A State and Corporate Undertaking in Water Supply and Management in Botswana, 1966-2014

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Mark Nyandoro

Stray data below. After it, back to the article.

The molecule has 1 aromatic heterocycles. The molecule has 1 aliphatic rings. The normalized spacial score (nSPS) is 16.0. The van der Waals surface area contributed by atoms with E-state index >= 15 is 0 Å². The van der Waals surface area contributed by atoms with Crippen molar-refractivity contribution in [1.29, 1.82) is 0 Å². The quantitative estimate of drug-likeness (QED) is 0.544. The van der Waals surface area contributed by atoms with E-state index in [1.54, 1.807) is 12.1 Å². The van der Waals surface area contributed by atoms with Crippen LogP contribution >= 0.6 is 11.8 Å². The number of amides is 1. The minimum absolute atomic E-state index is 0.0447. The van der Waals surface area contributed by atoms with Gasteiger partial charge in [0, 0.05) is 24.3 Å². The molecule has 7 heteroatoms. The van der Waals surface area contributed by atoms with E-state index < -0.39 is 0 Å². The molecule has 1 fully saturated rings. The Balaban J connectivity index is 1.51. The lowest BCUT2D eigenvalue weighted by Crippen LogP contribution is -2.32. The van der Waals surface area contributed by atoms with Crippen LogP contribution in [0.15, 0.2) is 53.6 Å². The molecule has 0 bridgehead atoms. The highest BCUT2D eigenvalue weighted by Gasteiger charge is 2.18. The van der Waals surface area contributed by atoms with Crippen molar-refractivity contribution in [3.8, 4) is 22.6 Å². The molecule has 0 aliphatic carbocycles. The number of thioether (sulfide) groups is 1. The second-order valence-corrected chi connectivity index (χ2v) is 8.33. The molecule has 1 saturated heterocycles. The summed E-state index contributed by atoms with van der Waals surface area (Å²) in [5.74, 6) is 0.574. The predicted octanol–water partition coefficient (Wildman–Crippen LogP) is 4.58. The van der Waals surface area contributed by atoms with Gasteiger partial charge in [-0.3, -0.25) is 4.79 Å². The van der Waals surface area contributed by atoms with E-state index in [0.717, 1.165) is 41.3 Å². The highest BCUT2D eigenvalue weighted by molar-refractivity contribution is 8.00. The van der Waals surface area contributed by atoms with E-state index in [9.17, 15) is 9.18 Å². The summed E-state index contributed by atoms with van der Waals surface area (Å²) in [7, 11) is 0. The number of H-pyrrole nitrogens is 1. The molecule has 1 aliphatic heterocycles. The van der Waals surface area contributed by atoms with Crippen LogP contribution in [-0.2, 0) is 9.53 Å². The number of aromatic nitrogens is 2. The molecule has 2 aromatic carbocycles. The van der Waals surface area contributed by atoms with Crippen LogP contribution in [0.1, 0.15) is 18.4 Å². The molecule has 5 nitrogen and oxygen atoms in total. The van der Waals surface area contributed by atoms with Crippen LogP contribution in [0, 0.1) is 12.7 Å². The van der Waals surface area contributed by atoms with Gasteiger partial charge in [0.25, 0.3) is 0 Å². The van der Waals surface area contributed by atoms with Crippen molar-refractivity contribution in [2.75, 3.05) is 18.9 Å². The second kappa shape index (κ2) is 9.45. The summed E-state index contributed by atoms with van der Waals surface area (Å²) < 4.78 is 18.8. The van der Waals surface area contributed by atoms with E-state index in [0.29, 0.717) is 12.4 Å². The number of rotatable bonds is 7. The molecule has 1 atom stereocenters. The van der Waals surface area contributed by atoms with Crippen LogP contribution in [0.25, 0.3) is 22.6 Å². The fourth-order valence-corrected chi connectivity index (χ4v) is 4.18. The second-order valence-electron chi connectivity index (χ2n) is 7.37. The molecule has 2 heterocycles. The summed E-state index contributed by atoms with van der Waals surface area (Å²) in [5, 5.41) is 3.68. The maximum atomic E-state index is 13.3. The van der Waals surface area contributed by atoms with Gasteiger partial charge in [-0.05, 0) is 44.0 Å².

Many works on the history of water in Botswana emphasize the already affirmed arid status of thecountry, but not how the country’s government with the cooperation of corporate partners has, over the years, confounded the challenge of water paucity to achieve growth and development. This article, based on triangulation methods which take into account both qualitative and quantitative approaches, evaluates hydrological management and water supply in the predominantly water-scarce nation from independence in 1966 to 2014. It contends that post-independence just as pre-independence Botswana faced challenges in water management and supply wrought by desert conditions. However, by 2014 the state was able to turn the challenges into opportunities despite escalating climate change-induced dryness, its own capacity weaknesses and implementation inefficiencies, thus emphasising the point that water insecurity wrought by desert conditions did not always mean lack of development. Why and how post-colonial state officials played a vital role to secure equitable distribution of water for development against the backdrop of water shortages and funding challenges is a critical aspect of this discussion.

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